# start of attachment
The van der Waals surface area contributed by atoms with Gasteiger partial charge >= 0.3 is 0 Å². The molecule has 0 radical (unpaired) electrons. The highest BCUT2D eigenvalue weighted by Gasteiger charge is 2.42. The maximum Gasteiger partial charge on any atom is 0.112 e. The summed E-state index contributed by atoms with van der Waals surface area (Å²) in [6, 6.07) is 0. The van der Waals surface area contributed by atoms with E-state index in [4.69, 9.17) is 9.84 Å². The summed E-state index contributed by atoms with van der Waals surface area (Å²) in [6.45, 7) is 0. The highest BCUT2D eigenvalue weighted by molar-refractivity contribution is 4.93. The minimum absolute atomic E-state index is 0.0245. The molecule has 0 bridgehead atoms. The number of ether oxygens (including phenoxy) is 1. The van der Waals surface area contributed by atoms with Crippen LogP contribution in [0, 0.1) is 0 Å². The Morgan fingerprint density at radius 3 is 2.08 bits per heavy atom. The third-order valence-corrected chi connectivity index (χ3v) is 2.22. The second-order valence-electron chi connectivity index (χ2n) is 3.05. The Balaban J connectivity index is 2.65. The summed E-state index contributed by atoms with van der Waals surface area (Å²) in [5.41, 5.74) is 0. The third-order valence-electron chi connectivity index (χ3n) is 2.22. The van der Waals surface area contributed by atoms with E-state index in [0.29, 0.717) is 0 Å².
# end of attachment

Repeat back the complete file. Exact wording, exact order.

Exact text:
The van der Waals surface area contributed by atoms with Gasteiger partial charge >= 0.3 is 0 Å². The molecule has 0 radical (unpaired) electrons. The highest BCUT2D eigenvalue weighted by Gasteiger charge is 2.42. The maximum Gasteiger partial charge on any atom is 0.112 e. The summed E-state index contributed by atoms with van der Waals surface area (Å²) in [6, 6.07) is 0. The van der Waals surface area contributed by atoms with E-state index in [4.69, 9.17) is 9.84 Å². The summed E-state index contributed by atoms with van der Waals surface area (Å²) in [6.45, 7) is 0. The highest BCUT2D eigenvalue weighted by molar-refractivity contribution is 4.93. The minimum absolute atomic E-state index is 0.0245. The molecule has 0 bridgehead atoms. The number of ether oxygens (including phenoxy) is 1. The van der Waals surface area contributed by atoms with Crippen LogP contribution in [0, 0.1) is 0 Å². The Morgan fingerprint density at radius 3 is 2.08 bits per heavy atom. The third-order valence-corrected chi connectivity index (χ3v) is 2.22. The second-order valence-electron chi connectivity index (χ2n) is 3.05. The Balaban J connectivity index is 2.65. The summed E-state index contributed by atoms with van der Waals surface area (Å²) in [5.41, 5.74) is 0. The third-order valence-electron chi connectivity index (χ3n) is 2.22. The van der Waals surface area contributed by atoms with E-state index in [0.29, 0.717) is 0 Å².